In late 1775, Parliamentary leaders looked back over the preceding months and noted the total disintegration of the relationship between the mother country and the 13 American colonies — Lexington, Concord, Bunker Hill, the seizure of Ticonderoga and an invasion of Canada then in progress were stark evidence of the rupture.
Retaliation came in the form of the American Prohibitory Act that was designed to strike at the economic viability of the errant colonies. The law first stated its rationale for action, noting the following:
Given those circumstances, Parliament felt compelled to prohibit all British trade with the American colonies. Further, all American ships and cargoes were to be treated as if they belonged to an enemy power and were subject to seizure; if adjudged a lawful prize by an admiralty court , the ships and cargoes were to be sold and the proceeds distributed among the capturing ship’s officers and crew.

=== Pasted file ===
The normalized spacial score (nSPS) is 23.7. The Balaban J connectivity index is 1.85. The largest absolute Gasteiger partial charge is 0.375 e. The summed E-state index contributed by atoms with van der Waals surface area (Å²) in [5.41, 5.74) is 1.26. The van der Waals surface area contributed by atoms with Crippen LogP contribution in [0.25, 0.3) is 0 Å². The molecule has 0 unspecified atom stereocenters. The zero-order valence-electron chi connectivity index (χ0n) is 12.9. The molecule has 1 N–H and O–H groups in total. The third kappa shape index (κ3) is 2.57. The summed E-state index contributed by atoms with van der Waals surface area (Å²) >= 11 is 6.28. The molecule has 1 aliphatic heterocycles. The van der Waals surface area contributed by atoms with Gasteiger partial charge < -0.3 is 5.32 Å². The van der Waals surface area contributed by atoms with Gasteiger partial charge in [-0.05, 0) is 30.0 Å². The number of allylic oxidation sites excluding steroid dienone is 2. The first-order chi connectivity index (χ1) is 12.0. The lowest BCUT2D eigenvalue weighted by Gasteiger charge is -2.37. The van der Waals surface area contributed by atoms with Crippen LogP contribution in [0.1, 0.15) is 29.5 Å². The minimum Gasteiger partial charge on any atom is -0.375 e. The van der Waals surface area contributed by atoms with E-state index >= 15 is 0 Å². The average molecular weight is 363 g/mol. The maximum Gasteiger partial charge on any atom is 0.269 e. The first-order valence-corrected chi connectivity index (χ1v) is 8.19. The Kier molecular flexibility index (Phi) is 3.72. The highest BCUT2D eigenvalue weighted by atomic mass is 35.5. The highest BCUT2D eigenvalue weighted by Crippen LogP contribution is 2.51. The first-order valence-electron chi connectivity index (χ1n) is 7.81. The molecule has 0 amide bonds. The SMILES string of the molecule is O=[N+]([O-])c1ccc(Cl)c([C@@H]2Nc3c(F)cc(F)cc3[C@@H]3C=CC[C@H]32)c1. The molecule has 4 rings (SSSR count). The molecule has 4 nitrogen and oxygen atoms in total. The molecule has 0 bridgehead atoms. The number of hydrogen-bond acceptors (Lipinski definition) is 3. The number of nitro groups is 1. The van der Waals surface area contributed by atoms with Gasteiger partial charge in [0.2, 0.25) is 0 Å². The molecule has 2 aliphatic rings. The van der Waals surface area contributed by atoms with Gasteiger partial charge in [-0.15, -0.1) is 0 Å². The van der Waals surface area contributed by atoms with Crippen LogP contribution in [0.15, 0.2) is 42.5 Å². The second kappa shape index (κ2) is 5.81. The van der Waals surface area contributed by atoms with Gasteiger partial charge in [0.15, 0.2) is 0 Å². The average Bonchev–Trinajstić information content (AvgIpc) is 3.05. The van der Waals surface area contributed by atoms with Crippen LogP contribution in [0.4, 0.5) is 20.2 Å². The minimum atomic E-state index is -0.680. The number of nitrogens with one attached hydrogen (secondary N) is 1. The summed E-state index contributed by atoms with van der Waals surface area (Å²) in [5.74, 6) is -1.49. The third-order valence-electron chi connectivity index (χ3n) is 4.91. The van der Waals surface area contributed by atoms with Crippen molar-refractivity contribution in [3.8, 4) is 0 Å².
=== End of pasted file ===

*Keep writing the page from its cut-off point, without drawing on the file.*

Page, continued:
- the colonies were staging a rebellion against the authority of king and Parliament
- they had raised an army and engaged his majesty's soldiers
- they had illegally taken over the powers of government
- they had stopped trade with the mother country.
This measure served as a declaration of economic warfare and did not go unnoticed in the colonies. Congress and the individual states reacted by issuing letters of marque, which authorized individual American ship owners to seize British ships in a practice known as privateering.
See timeline of the War of Independence.